DevOps here refers to the integration of dev teams with ops (operations/production) teams. This joining-up of two traditionally distinct and separate mini-siloes within the larger IT silo gives us a glimpse of the (slight) advantages to effectiveness resulting from taking a slightly bigger-picture view. Bigger than just the dev team, at least.


Lean Software Development aka Lean Product Development. The (right)shift in effectiveness comes from again taking an even broader view of the work. Broader not only in terms of those involved (from the folks having the original ideas through to the folks using the resulting software /product) but also broader over time. Approaches like TPDS – including SBCE – improve flow and significantly reduce waste by accepting that work happens more or less continuously, over a long period of time, not just in short, isolated things called “projects” nor for one-off things called “products”.


(Including e.g. Prod•gnosis and Flow•gnosis.) My own thought-experiment at what a truly broad, system-wide perspective on software and product development could make possible in terms of improved effectiveness.


The best conceivable approach in the real world. I’ve included this (as an update from my 2014 post, therein named “Acme”) as a milestone for just how far we as an industry have yet to go in embracing the advantages of a broad, interaction-of-the-parts perspective, as opposed to our current, widespread obsession with narrow improvements of individual parts of our organisations. NB My recent book “Quintessence” sets out a map or blueprint of this Quintessential organisation, as well as the means to get there (i.e. Organisational Psychotherapy).

Please do let me know if you’d like me to elaborate any further on any of the above descriptions.

– Bob


For some reason which made sense inside my head at the time, I omitted Theory of Constraints from the above chart. For the curious, I’d place it somewhere between Lean and FlowChain.

Addressing Issues

I received a question yesterday, enquiring into my view on how organisations think about their issues, and whether they seek to address their issues directly, or “frame them in ways that others must bear responsibility”.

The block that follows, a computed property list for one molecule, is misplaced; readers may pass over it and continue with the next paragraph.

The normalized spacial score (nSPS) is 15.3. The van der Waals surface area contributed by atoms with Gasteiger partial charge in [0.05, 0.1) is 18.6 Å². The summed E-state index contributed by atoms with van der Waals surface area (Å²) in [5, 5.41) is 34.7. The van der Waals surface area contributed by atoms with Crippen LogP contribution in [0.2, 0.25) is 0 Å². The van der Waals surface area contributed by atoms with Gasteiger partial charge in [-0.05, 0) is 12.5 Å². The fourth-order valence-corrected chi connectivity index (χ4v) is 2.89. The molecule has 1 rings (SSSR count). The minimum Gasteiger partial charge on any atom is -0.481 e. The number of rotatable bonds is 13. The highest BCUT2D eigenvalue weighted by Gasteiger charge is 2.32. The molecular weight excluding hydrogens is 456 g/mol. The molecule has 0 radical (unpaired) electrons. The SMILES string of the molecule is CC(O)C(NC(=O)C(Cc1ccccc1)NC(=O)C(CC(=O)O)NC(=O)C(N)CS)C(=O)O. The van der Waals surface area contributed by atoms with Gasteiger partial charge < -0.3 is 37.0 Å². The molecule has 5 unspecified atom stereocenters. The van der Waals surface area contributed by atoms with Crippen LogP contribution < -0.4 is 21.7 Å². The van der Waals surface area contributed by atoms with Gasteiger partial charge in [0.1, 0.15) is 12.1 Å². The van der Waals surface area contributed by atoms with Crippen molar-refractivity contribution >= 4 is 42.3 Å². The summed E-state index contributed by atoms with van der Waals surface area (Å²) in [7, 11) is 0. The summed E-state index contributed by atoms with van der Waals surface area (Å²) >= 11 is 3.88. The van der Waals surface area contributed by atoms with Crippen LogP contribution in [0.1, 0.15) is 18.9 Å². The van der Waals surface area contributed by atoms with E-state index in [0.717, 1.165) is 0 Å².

Firstly, some notes how I interpret the question (which may differ from the question the enquirer had in mind):

Organisations’ Thinking

I don’t believe organisations “think”. Yes, they hold collective assumptions and beliefs, and come to decisions (or fail to). But think? Not really. It’s the individuals in an organisation that do the “thinking” albeit mostly System 1 thinking (cf Kahneman) and rarely System 2 thinking.

On second thought though, maybe organisations do, in a way, “think”. At least if we define thinking as “inner speech” then certainly organisations continually have and ongoing inner dialogue (folks within the organisation interacting verbally with each other). See: the Psychology Today (2010) article cited in Further Reading.

Framing Issues in Ways That Others Must Bear Responsibility

I take this phrase to mean “slopey shoulders”.

To the Question

Overall, I take the enquirer’s question to mean “do organisations, generally, tackle the issues facing them, or try to avoid facing them?”.

In my experience, most organisations approach issues (a.k.a. problems) in one of four ways (props to Russell L. Ackoff):

  • Absolution: Do nothing and hope the issue goes away or resolves itself.
  • Resolution: Tackle the issue in the same way as we have tackled similar issues in the past, or seek to apportion blame and excise the blamed, to find a “good enough” outcome.
  • Solution: Tackle the issue using scientific methods, techniques, and tools to find the optimal outcome, or the closest one can come to it.
  • Dissolution: Redesign the system or its environment so the the issue cannot arise. A.k.a. “Design the issue out”.

And by far the most common approach I have seen has been absolution, and occasionally, resolution.

The Organisation as a Whole

Each organisation, taken as a whole, seems to coalesce around one or two of these four approaches. That’s to say, the problem-solving meme in the organisation’s operant memeplex steers issue resolution into a preferred or habitual organisation-wide approach.


It’s difficult for a subset of an organisation to buck the trend and adopt an approach to tackling issues different from its containing organisation’s norm. This can promote organisational cognitive dissonance, with inevitable deleterious consequences. Skunkworks are one way to cocoon the subset, limiting the impact of said organisational cognitive dissonance.

– Bob

Further Reading

Psychology Today. (2010). What Do We Mean by “Thinking”? [online] Available at: [Accessed 13 Oct. 2021]

Kahneman, D. (2011). Thinking, Fast and Slow. Farrar, Straus And Giroux.

Pendaran, Inc. (2019). What Do We Mean by “Solve the Problem”? [online] Available at: [Accessed 13 Oct. 2021].

“When a mess, which is a system of problems, is taken apart, it loses its essential properties and so does each of its parts. The behavior of a mess depends more on how the treatment of its parts interact than how they act independently of each other. A partial solution to a whole system of problems is better than whole solutions of each of its parts taken separately.“

~ Russell L. Ackoff